Smart Reads: The Undercommons

Book jacket for The Undercommons set against a brushed ink horizon.

Join the Smart Museum of Art for the June edition of Smart Reads, as we reflect on The Undercommons: Fugitive Planning & Black Study by MacArthur Fellow Fred Moten and Stefano Harney.

We invite you to read along with us and engage in two thought-provoking conversations with host Dorian H. Nash.

FREE. To help build a community of participants, capacity is limited and advanced registration is required. If needed, the Smart Museum can pick up the cost of the book for participants in this reading group. Instructions will be provided with your registration confirmation.

Smart Reads is presented by the Smart Museum of Art in collaboration with Seminary Co-op Bookstores.

About Smart Reads

The Smart Museum of Art’s virtual book club, Smart Reads, aims to foster care within our community during an unprecedented time of collective social anxiety and separation. Over the next year, we invite you to delve into books surrounding love, art, culture, politics, relationships, and more. Each book selection features a series of small group conversations hosted by Dorian H. Nash.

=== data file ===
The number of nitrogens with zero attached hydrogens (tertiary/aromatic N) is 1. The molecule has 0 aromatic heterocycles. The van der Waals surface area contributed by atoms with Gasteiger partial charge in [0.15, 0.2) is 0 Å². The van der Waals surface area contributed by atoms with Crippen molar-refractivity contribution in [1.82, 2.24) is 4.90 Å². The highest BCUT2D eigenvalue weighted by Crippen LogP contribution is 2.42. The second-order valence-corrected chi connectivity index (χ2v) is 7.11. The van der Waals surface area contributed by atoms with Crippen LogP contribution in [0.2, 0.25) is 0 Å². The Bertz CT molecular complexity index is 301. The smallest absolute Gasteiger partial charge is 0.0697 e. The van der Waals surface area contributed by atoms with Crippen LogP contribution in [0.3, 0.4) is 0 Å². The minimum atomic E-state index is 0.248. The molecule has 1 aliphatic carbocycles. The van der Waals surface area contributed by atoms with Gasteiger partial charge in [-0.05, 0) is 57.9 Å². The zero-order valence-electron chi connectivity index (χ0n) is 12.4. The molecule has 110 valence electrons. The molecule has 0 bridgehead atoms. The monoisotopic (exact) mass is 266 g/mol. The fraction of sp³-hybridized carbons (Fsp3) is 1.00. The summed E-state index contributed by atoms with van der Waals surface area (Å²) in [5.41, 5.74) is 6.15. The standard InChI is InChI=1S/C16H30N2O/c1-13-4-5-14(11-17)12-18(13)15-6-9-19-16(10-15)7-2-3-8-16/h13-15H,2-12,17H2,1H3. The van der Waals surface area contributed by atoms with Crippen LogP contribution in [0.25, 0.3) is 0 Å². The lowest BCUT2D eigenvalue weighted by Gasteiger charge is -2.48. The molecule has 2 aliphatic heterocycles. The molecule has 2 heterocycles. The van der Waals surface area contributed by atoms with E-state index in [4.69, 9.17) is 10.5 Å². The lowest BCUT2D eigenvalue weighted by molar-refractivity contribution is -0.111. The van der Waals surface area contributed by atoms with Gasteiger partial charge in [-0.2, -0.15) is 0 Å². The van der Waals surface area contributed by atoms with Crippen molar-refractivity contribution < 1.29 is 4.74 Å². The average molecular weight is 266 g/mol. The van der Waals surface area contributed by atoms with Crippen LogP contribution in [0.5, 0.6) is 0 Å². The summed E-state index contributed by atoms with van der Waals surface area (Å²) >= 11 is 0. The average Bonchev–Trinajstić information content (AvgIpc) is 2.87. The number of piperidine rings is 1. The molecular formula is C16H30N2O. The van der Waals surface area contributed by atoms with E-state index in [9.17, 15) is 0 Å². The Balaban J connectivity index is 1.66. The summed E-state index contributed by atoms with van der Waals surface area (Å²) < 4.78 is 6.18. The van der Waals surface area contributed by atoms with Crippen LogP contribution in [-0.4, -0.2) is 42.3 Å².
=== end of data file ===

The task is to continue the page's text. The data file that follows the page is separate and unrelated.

Please register to receive the zoom links for each session.

  • Part I : Thursday, June 17, 6 pm
  • Part II: Thursday, June 24, 6 pm

Stay tuned for our next Smart Reads selection!

The Undercommons

by Fred Moten and Stefano Harney

The Undercommons draws on the theory and practice of the black radical tradition as it supports, inspires, and extends contemporary social and political thought and aesthetic critique. Today the general wealth of social life finds itself confronted by mutations in the mechanisms of control: the proliferation of capitalist logistics, governance by credit, and the management of pedagogy. Working from and within the social poesis of life in The Undercommons , Moten and Harney develop and expand an array of concepts: study, debt, surround, planning, and the shipped. On the fugitive path of an historical and global blackness, the essays in this volume unsettle and invite the reader to the self-organized ensembles of social life that are launched every day and every night amid the general antagonism of The Undercommons.